Before reading this article, you can check out this video of Jean-Christophe Buisson, assistant director of the Figaro Magazine, talking about weather and climate:
It’s normal to feel astounded after watching this. Especially since Jean-Christophe is a repeat offender. In another excerpt, he claims that ‘climate has always changed, for thousands of years‘. We already debunked this widespread myth, but not the confusion between weather and climate. That’s what this article is for.
By digging into the subject, I noticed that the difference between weather and climate is studied in 7th grade in France… but, as is often the case, it’s a bit more complicated than that. Given the urgency of the situation, we wrote this article in partnership with the National Institute of Sciences of the Universe (INSU), to demystify some general climate myths and give everyone access to scientific knowledge on climate.
In order to be as precise as possible, we have received the precious help of Jean Jouzel, French paleoclimatologist and Vice-Chair of the IPCC Scientific Panel from 2002 to 2015.
Climate and weather: what are we talking about ?
Meteorology is the study of the processes and phenomena of the atmosphere, especially as a means of forecasting the weather. Forecasts longer than 10 days make no sense because the state of the atmosphere on a given day and at a given location depends on the initial conditions. This is because of the chaotic nature of atmospheric circulation.
In contrast, climatology studies the average state of the atmosphere and oceans on large time scales and the physical processes that are relevant over the long term. For that, the initial conditions don’t really matter.
In that case, “boundary conditions” are important seeing as they determine the average statistical state of the atmosphere – its climate. Take for example the the amount of energy that the sun sends to Earth: it is higher in June than in December (both are extremes). In spite of the chaotic character of atmospheric circulation – which makes it possible, although rarely, for a particular day in December to be warmer than in July – the sun’s “forcing” underlies the annual cycle of temperaures.
Weather is the state of the atmosphere at a given time and place, and is subject to changes from hour to hour and day to day. Climate, however, generally refers to the statistical description of meteorology over a decade or longer.
What sets climate apart from weather ?
The time scale, which is around a week for meteorology, ranges from a decade, a century or even thousands or millions of years when turning to the past for climatology. This is essential to set them apart. To illustrate the difference between weather forecasting and climate projections, this analogy by Valérie Masson-Delmotte is quite telling:
Picture a pool. Imagine that the taps are wide open, and the pool is slowly filling up. If someone plunges into the pool, there will be small waves. These waves are meteorological fluctuations. The rise of the average water level is climate change.
A diver who jumps into the water several hours later will still cause waves (of different intensity), and the average water level in the pool will have risen (as long as water is added to the pool).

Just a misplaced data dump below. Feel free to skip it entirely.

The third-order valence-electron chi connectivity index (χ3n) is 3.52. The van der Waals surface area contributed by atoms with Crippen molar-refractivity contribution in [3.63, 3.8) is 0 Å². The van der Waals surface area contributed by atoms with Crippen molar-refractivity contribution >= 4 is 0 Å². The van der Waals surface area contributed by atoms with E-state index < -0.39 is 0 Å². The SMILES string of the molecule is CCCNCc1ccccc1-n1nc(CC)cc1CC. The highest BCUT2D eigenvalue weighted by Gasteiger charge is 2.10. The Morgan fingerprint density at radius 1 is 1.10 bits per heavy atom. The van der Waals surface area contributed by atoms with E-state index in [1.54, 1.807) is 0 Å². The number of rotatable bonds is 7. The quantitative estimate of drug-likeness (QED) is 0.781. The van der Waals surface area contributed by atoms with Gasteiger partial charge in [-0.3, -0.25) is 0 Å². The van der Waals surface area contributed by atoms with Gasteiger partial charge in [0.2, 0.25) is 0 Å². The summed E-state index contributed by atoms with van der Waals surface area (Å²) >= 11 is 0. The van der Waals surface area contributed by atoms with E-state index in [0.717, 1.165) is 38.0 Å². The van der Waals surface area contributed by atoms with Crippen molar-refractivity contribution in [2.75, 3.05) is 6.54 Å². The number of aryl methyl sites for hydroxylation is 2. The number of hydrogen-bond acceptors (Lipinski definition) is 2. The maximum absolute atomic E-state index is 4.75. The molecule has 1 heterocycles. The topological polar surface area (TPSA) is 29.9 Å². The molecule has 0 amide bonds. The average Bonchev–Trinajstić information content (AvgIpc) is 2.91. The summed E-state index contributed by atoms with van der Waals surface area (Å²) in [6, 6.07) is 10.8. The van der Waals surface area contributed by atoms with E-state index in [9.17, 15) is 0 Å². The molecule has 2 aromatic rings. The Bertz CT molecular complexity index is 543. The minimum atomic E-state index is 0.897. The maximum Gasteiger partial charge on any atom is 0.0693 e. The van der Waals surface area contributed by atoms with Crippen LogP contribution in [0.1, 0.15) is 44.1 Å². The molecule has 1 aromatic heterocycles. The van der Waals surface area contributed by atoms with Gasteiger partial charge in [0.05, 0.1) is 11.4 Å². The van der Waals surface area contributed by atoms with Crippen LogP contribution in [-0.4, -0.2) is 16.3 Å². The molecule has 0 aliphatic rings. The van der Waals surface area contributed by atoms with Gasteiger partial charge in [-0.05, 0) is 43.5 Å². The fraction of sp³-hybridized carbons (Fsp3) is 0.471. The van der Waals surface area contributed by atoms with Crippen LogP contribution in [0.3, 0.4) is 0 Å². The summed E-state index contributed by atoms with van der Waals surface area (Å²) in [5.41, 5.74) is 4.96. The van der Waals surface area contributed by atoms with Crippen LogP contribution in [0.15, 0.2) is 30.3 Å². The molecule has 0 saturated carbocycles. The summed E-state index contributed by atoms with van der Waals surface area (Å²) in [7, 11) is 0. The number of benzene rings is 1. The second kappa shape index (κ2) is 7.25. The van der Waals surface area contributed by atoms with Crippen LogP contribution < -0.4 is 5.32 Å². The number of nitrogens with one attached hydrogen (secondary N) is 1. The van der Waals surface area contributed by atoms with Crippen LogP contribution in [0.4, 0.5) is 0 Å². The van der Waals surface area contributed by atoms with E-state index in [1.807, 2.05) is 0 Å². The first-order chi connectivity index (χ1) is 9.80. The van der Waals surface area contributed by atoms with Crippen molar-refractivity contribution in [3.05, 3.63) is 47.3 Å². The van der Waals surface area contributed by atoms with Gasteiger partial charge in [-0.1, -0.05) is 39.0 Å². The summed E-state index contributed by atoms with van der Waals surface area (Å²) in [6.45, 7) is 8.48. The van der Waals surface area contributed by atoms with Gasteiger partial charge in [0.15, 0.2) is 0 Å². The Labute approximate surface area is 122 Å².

In the atmosphere, greenhouse gas emissions trap heat, which warms the climate (cf. water fills up the pool), and there will always be weather fluctuations (waves). In climate science, the disturbance of the Earth’s energy balance is taken into account when simulating the response of the long-term climate system and its effect on the trends, frequency and intensity of extreme weather events in the future (the average water level, and the occurrence of waves of different heights). Weather forecasting uses the same atmospheric models as those used for climate simulations, but estimates short-term changes (a few days) which depend on the initial state.
Another way to picture this: weather helps us to know what we will wear the next day, while the climate determines the evolution (among other things!) of our wardrobe… as long as we keep our clothes for more than 6 months!
Last but not least, if, over the course of one day, you experience a five degree temperature increase (locally, since we’re talking about weather), there’s nothing to worry about. On the other hand, an increase (or decrease) of 5 degrees on the climate leads to a completely different world. By the way, to observe an average global temperature of 5°C less than today…. We have to go back around 20000 years (to the last glacial maximum)!
How do we measure the climate ?
Although weather and climate are closely related, weather and climate are not the same.
Statistics related to the weather used to define climate are usually long-averages of air temperature and precipitations, as well statistics concerning their fluctuations, like their standard deviation. These fluctuations measure things like the inter-annual variability of precipitations according the the long-term average, or the frequency at which days where temperature was lower than 5°C occur.
Averages of climate variables calculated over long periods of time are called climatological normals. They can cover several months, seasons or even a whole year. A climate forecast may, for example, aim to estimate a probability: for instance, the next decade will be warmer than previous decades, or the average temperature over the next ten years will be higher than the average temperature during the last 30 years. It can also estimate the global average temperature that could be reached at the end of the century, according to different scenarios of greenhouse gas emissions.